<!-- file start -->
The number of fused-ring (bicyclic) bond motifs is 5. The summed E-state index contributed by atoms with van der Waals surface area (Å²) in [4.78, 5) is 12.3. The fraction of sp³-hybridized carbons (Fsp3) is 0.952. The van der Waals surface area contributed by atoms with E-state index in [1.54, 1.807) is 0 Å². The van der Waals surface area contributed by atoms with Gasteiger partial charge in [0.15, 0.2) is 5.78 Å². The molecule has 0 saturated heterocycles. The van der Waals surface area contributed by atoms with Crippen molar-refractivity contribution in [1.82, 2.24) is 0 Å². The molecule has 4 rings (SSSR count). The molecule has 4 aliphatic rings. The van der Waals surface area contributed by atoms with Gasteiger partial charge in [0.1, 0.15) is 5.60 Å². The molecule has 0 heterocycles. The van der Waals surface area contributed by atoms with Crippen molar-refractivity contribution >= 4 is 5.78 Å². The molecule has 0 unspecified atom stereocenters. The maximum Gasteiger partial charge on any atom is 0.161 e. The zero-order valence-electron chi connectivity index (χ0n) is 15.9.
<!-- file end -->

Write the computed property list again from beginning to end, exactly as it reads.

The number of fused-ring (bicyclic) bond motifs is 5. The summed E-state index contributed by atoms with van der Waals surface area (Å²) in [4.78, 5) is 12.3. The fraction of sp³-hybridized carbons (Fsp3) is 0.952. The van der Waals surface area contributed by atoms with E-state index in [1.54, 1.807) is 0 Å². The van der Waals surface area contributed by atoms with Gasteiger partial charge in [0.15, 0.2) is 5.78 Å². The molecule has 0 saturated heterocycles. The van der Waals surface area contributed by atoms with Crippen molar-refractivity contribution in [1.82, 2.24) is 0 Å². The molecule has 4 rings (SSSR count). The molecule has 4 aliphatic rings. The van der Waals surface area contributed by atoms with Gasteiger partial charge in [0.1, 0.15) is 5.60 Å². The molecule has 0 heterocycles. The van der Waals surface area contributed by atoms with Crippen molar-refractivity contribution >= 4 is 5.78 Å². The molecule has 0 unspecified atom stereocenters. The maximum Gasteiger partial charge on any atom is 0.161 e. The zero-order valence-electron chi connectivity index (χ0n) is 15.9.